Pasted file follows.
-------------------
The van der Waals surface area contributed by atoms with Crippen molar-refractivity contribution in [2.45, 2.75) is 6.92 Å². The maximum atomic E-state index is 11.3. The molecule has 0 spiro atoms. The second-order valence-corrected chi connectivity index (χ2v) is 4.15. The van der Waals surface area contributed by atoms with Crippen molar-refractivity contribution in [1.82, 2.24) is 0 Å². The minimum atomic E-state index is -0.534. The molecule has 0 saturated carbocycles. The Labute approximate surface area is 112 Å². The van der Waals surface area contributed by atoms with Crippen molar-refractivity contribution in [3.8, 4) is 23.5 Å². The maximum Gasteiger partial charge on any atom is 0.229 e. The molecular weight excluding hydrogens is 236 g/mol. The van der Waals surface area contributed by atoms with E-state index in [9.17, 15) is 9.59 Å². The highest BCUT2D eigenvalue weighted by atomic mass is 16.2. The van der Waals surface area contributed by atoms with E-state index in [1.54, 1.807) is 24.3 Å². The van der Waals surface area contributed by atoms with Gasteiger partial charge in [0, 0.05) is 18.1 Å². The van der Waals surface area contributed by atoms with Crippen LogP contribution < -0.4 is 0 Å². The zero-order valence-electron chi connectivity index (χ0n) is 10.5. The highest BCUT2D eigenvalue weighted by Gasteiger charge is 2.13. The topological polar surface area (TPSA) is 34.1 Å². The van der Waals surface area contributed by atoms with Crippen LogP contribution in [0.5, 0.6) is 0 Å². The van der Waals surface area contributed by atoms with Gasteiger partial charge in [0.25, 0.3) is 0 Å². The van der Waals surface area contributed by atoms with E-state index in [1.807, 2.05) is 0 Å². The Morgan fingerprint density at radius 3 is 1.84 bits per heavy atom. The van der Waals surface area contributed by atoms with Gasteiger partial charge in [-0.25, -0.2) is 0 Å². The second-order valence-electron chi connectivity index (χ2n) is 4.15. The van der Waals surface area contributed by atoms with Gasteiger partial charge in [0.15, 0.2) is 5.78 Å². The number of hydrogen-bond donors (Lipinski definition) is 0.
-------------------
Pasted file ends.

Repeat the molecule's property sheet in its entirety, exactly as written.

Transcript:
The van der Waals surface area contributed by atoms with Crippen molar-refractivity contribution in [2.45, 2.75) is 6.92 Å². The maximum atomic E-state index is 11.3. The molecule has 0 spiro atoms. The second-order valence-corrected chi connectivity index (χ2v) is 4.15. The van der Waals surface area contributed by atoms with Crippen molar-refractivity contribution in [1.82, 2.24) is 0 Å². The minimum atomic E-state index is -0.534. The molecule has 0 saturated carbocycles. The Labute approximate surface area is 112 Å². The van der Waals surface area contributed by atoms with Crippen molar-refractivity contribution in [3.8, 4) is 23.5 Å². The maximum Gasteiger partial charge on any atom is 0.229 e. The molecular weight excluding hydrogens is 236 g/mol. The van der Waals surface area contributed by atoms with E-state index in [9.17, 15) is 9.59 Å². The highest BCUT2D eigenvalue weighted by atomic mass is 16.2. The van der Waals surface area contributed by atoms with E-state index in [1.54, 1.807) is 24.3 Å². The van der Waals surface area contributed by atoms with Gasteiger partial charge in [0, 0.05) is 18.1 Å². The van der Waals surface area contributed by atoms with Crippen LogP contribution < -0.4 is 0 Å². The zero-order valence-electron chi connectivity index (χ0n) is 10.5. The highest BCUT2D eigenvalue weighted by Gasteiger charge is 2.13. The topological polar surface area (TPSA) is 34.1 Å². The van der Waals surface area contributed by atoms with Crippen LogP contribution in [0.5, 0.6) is 0 Å². The van der Waals surface area contributed by atoms with Gasteiger partial charge in [0.25, 0.3) is 0 Å². The van der Waals surface area contributed by atoms with E-state index in [1.807, 2.05) is 0 Å². The Morgan fingerprint density at radius 3 is 1.84 bits per heavy atom. The van der Waals surface area contributed by atoms with Gasteiger partial charge in [-0.25, -0.2) is 0 Å². The second-order valence-electron chi connectivity index (χ2n) is 4.15. The van der Waals surface area contributed by atoms with Gasteiger partial charge in [0.15, 0.2) is 5.78 Å². The number of hydrogen-bond donors (Lipinski definition) is 0.